United Nations


Convention on the Elimination of All Forms of Discrimination against Women

Distr.: General

7 November 2018

Original: English

Committee on the Elimination of Discrimination against Women

Seventy-first session

Summary record of the 1642nd meeting

Held at the Palais des Nations, Geneva, on Tuesday, 30 October 2018, at 3 p.m.

Chair:Ms. Leinarte


Consideration of reports submitted by States parties under article 18 of the Convention (continued)

Eighth periodic report of Mauritius (continued)

The meeting was called to order at 3 p.m.

Consideration of reports submitted by States parties under article 18 of the Convention (continued)

Eighth periodic report of Mauritius (continued) (CEDAW/C/MUS/QPR/8 and CEDAW/C/MUS/8)

1. At the invitation of the Chair , the delegation of Cyprus took places at the Committee table.

Articles 10 to 14 (continued)

2.Ms. Acosta Vargas said that the Criminal Code amendments that had decriminalized abortion in certain circumstances marked a considerable advance for women’s reproductive rights. However, the reform should be supported by significant awareness-raising efforts if access to safe abortion without discrimination was to be guaranteed for all women. With that consideration in mind, she would like to know what efforts had been made to ensure that women were aware of the legislative changes and could access legal abortion irrespective of where they lived; whether any new health-care protocols had been established to ensure appropriate care for women seeking an abortion, including any protocols addressing the specific needs of young women under the age of 18 years old; and whether any research had been carried out to ascertain the prevalence of clandestine abortion. Disaggregated statistics on the number of terminations that had been performed in public and private health-care facilities since the legislative reform would also be appreciated.

3.Noting with concern that maternal mortality remained higher than would normally be expected in a middle-income country, at around 50 deaths per 100,000 live births, and that the rate of teenage pregnancy also remained worryingly high, she invited the State party to share details of its plans for reducing both figures. Given the alarming fact that the prevalence of HIV/AIDS had not fallen in the past decade, despite huge — and successful — efforts to eliminate mother-to-child transmission, she wondered whether the Government had assessed the efficacy of the National HIV and AIDS Action Plan in reducing infection and whether any new plan was in the pipeline.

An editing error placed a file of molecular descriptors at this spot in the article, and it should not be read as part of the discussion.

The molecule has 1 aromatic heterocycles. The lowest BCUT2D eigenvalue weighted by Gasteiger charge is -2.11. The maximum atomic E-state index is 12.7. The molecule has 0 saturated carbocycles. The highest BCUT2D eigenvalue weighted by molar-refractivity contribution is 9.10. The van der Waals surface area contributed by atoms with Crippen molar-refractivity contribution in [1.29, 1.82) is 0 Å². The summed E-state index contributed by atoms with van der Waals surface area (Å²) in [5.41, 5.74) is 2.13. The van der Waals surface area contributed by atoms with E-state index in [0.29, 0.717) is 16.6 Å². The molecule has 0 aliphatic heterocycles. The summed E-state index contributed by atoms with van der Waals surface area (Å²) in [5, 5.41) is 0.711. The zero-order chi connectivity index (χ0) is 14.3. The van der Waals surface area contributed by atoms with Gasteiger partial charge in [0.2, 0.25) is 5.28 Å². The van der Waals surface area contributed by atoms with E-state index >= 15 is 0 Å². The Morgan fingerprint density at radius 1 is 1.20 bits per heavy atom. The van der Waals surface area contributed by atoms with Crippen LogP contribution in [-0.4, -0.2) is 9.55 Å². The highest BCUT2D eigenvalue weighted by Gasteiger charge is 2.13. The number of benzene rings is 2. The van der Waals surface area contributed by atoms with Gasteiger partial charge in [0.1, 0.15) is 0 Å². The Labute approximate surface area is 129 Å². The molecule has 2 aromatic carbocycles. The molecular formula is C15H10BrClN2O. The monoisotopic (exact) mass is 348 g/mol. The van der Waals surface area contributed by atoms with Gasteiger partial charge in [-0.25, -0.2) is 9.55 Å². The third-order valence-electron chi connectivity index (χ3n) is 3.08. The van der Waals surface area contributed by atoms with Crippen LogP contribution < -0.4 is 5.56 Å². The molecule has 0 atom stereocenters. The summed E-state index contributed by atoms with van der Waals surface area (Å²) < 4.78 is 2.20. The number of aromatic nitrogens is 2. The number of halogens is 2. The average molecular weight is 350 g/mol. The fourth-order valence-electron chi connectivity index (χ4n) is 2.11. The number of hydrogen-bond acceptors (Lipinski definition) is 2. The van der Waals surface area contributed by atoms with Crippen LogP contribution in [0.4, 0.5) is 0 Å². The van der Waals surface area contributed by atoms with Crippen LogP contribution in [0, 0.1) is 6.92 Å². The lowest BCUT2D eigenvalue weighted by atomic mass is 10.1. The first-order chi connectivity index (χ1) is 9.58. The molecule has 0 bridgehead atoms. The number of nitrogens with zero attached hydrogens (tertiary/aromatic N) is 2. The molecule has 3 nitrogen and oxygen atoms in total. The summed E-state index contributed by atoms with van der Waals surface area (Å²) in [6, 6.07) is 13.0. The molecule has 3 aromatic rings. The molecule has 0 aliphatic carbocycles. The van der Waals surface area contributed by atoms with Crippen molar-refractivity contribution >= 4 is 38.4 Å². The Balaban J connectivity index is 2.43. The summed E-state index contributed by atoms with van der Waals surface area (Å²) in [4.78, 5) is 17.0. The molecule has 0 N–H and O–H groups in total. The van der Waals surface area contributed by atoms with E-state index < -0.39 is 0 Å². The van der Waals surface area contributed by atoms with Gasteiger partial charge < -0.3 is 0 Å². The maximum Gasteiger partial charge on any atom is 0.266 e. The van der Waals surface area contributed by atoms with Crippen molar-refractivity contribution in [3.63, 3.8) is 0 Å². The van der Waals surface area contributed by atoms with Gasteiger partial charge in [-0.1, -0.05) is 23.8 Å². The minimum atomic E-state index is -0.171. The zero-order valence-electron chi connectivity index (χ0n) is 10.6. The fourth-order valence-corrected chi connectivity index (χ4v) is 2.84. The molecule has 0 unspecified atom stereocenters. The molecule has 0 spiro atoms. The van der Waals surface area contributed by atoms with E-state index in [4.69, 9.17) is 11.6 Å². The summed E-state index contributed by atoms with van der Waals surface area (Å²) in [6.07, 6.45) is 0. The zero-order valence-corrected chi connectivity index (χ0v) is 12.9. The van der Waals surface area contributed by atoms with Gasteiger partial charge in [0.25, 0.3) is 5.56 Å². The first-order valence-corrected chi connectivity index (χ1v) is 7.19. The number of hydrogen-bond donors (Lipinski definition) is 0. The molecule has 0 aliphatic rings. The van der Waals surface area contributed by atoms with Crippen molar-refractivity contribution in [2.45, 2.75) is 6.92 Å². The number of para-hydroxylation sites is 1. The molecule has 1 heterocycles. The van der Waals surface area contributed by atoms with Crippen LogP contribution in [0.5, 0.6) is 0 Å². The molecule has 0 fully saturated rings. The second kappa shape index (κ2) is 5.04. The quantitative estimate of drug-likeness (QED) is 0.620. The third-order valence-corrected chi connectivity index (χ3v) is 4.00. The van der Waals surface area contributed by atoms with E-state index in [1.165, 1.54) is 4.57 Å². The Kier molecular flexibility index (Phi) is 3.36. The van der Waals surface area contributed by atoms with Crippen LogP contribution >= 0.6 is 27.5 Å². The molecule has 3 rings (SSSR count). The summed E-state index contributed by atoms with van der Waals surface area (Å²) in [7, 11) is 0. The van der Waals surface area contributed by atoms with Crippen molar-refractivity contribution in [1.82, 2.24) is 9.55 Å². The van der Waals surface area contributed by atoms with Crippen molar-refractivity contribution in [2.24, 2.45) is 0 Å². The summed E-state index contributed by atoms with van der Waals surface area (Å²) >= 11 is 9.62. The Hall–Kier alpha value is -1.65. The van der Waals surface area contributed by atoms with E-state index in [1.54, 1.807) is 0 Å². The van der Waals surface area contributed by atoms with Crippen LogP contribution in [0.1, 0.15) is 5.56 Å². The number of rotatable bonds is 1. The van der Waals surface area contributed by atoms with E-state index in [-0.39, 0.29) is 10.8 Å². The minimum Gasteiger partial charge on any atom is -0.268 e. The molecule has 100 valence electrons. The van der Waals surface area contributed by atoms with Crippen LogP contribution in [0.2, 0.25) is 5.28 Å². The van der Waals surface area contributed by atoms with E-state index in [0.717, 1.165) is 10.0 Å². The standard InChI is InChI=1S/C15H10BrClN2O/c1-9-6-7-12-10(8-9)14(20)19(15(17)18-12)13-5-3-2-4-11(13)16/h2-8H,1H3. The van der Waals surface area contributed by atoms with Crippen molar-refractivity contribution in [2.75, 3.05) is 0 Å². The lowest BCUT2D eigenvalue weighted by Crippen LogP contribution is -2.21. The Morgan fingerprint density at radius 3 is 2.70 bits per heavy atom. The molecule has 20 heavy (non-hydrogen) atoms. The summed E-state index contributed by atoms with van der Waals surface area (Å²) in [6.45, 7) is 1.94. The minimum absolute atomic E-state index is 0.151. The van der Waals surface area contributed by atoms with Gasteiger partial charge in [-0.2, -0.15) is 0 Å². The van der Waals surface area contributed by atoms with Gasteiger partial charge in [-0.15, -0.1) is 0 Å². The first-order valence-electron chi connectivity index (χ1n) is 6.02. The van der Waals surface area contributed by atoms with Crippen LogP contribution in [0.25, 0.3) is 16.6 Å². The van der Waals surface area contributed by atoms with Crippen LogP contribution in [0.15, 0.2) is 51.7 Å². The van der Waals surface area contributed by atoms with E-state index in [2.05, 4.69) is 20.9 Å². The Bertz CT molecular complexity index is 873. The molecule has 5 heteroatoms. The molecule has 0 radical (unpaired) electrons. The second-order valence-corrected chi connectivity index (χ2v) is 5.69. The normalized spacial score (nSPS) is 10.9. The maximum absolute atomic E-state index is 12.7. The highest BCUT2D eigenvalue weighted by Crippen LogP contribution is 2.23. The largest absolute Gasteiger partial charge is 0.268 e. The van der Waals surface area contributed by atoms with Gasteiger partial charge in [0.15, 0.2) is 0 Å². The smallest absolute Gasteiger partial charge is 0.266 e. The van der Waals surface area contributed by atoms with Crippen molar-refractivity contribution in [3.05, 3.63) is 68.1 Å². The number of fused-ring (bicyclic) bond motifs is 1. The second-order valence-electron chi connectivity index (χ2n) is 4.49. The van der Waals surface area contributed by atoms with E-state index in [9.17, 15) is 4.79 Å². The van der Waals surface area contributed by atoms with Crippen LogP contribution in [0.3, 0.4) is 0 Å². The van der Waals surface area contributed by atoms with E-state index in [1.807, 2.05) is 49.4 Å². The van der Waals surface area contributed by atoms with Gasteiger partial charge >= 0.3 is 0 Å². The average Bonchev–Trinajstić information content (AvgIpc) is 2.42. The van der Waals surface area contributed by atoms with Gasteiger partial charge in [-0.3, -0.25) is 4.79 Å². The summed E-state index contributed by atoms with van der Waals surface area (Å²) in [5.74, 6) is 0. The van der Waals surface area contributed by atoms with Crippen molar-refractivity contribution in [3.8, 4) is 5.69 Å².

4.Ms. Eghobamien-Mshelia, referring to paragraph 83 of the State party report (CEDAW/C/MUS/8), said that she would appreciate clarification as to whether the Employment Rights Act had been revised to eliminate contradictory provisions that had enabled employers to withhold maternity benefits from women who had been in their posts for less than 12 months and to ensure that a change of employment did not result in the forfeiture of entitlements.

5.With regard to wage structures, she would like to know to which body the National Remuneration Board was accountable; whether trade unions were represented among its members; what mechanisms the Board used for negotiating with stakeholders; whether pay scales in the private sector were comparable to those applied in the public sector; and, if so, why the public sector remained so much more attractive to women workers. It would be interesting to know in that connection how the new minimum wage addressed inequalities in the private sector, especially in manufacturing, and whether any tax relief or other form of incentives were in place to encourage private sector employers to bring their policies and practices more closely into line with the principles of the Convention.